4. A Grimdark Fantasy World with Strong Urban Themes: I wish I had the millions lying around to buy this thing just as computer games and fantasy fiction in general are exploring these themes. While Warhammer Fantasy may or may not have needed shelving, the IP is more relevant than ever.

Currently, I feel that the Old World has a chance of becoming what I am going to call a Stranded World. The IP is still valuable, but that value will decrease over time without new official material and new promotions. The current crop of computer games will offer a short term boost to that IP, but without management and new material that is considered cannon, it will wilt and die. This would be a tragedy, and not just to the players and developers of that world, but to the people who might enjoy experiencing it in new games and novels.

By tossing a valuable IP in the garbage can, Games Workshop management has shown that they are not respectful of the assets that have been created for the company that they run. Age of Sigmar could be a tremendous, smash hit, but ruining the Old World Warhammer Fantasy setting was not necessary and degrades the value of a real, tangible asset that was carefully grown for decades and is still in demand. It is a bad decision all around. You don’t have to burn your bridges to start something new.

PS: Total War Warhammer ended up being the fastest selling Total War game ever, bringing a lot of players to the series. Overall it ended up being pretty stellar, and with a strong modding community (hundreds of mods three weeks after release) it seems to be a good replacement for the lost awesome of the old Warhammer tabletop. See my review.

The Two Diablos: D&D, Game Mechanics, and Design Philosophy PART FOUR

The first two articles in this series dealt with the differences between Diablo II and Diablo III, two of my favourite computer Action RPGs. The third post discussed how the systems clash between the Damage and Primary Attribute systems and the Itemization system and how Blizzard had to work hard to fix the gameplay contract, namely a game based exciting loot drops that provide the primary means of customization.

In this post I talk about another gameplay contract: namely that of the sequel. D3 is the sequel to D2 in the franchise, but many players point to other games as spiritual successors, and some even feel that the story line in D3 does not mesh at all with D2. But that is jumping ahead of myself. There is an even more basic question that must be answered here:

How much does a sequel owe to the original?

I will admit that I was pissed off that D2 did not have the same classes as the first iteration of the game. My initial complaints, however, were drowned in a Tsunami of awesome new features, combined with reverence for the original game that I knew and loved. D2 was more or less everything I loved about D1, but with better systems and a sweet skill tree to boot. Once I understood the new classes, I saw why they did away with the old. It was pure evolution.

Many people feel that a sequel to a beloved game should stick to improvements on existing systems and save the real innovation for new things (like the skill trees, set items, and sockets added in D2) and not rock the boat too much.

Others are obsessed with originality, and feel that every iteration of a game, even a sequel should strive to be new and different. These critics fear the stagnation that comes with sticking to a tried and true formula.

Both sides have a point, of course. If a sequel strays too far from the original it risks offending fans, on the other hand stagnation seems to be the order of the day with AAA games like Call of Duty and Assassins Creed turning out very, very similar games at a yearly rate.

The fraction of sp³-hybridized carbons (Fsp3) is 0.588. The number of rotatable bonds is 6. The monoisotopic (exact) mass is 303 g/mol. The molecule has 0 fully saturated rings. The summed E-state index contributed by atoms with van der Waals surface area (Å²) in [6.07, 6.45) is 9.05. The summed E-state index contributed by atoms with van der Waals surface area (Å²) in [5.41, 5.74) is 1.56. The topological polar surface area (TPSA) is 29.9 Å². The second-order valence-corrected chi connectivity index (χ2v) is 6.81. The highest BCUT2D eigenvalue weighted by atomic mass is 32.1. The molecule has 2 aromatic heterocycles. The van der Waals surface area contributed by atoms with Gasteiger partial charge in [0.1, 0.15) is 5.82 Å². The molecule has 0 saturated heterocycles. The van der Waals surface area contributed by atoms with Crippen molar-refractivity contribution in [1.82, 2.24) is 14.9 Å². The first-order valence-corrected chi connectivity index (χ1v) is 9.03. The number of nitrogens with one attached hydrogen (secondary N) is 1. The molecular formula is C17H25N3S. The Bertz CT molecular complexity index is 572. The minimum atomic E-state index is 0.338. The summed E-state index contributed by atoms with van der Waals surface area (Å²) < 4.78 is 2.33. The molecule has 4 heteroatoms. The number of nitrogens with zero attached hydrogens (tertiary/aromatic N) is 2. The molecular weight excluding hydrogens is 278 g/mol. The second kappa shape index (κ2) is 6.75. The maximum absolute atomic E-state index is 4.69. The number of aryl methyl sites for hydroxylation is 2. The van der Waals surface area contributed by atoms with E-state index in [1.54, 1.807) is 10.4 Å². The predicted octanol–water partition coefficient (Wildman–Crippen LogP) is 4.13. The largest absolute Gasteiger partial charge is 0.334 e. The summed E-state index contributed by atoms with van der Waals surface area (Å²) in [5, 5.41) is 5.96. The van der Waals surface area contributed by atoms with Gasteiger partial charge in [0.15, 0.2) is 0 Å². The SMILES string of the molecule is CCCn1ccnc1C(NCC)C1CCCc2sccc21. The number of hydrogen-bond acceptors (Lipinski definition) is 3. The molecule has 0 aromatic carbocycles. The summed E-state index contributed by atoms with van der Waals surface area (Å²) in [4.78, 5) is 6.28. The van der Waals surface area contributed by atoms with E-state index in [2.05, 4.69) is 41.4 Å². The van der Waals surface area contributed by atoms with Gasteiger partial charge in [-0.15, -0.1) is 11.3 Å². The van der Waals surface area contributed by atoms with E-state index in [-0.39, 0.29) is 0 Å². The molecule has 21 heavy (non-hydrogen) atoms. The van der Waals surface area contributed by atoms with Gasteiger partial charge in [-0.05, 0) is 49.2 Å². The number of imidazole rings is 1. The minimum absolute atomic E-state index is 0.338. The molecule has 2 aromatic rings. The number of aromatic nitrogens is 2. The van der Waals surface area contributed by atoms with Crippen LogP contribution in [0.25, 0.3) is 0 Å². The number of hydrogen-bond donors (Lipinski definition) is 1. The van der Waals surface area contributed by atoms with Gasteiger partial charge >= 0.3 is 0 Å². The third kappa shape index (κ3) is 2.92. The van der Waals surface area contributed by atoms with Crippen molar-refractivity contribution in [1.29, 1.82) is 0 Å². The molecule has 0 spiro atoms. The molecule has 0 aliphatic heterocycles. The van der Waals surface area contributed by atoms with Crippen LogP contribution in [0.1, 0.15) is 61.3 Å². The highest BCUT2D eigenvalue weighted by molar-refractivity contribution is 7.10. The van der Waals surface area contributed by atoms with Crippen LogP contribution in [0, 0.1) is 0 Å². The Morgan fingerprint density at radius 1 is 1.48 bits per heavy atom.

In the end, a sequel should strive to stay true to the original but it must also try to make improvements in the series.

Is Diablo III a true sequel to Diablo II and why do I keep referencing D&D?

While I love D3, it is not a true sequel to D2, and I feel it breaks the gameplay contract by straying too far afield. D3 changed too many core systems and has an entirely different feel to character creation, leveling, story, and even the role that items play. While it doesn’t bother me, I can see why it upset a large number of people who loved the older games.

I am a huge fan of Dungeons and Dragons. I don’t play the game much anymore, I prefer homebrew systems, although I still own books from every edition. Nonetheless, D&D opened up the world of role-playing games for me, and kindled my interest in fantasy, so I love the game. (For the record, I think 5th ed D&D is a great edition for new players and nostalgia driven fans, but that is a different tale.)

Most of the editions of D&D follow a very similar evolutionary pattern, with relatively changes with each new version of the system. Obviously some players preferred the older editions, but as a whole each one felt like a natural progression from the last; even if you did not like where that progression went, you could still see where it came from.

Not so with 4th edition D&D. 4th was a major departure, leaving behind tried and true systems in favour of radical new ideas like encounter and daily powers, healing surges, and so on. Gone were the days when the fighter was defined by being the guy with the high attack value and multiple swings. Interestingly 4th ed also introduced the idea of each class having a primary attribute that mattered more than anything else on all their powers.

Sound familiar? There is no direct connection between D3 and D&D 4th but the design philosophy is very similar. Let me break it down:

  1. Fear of sub-optimal character builds: Both D&D 4th and D3 are afraid that a player might gimp their character by building it wrong. This is where the primary attribute and damage mechanics prevalent in these games come from: they are meant to prevent a player from playing a barbarian who puts all his points in charisma and is not as effective as a strength based barbarian.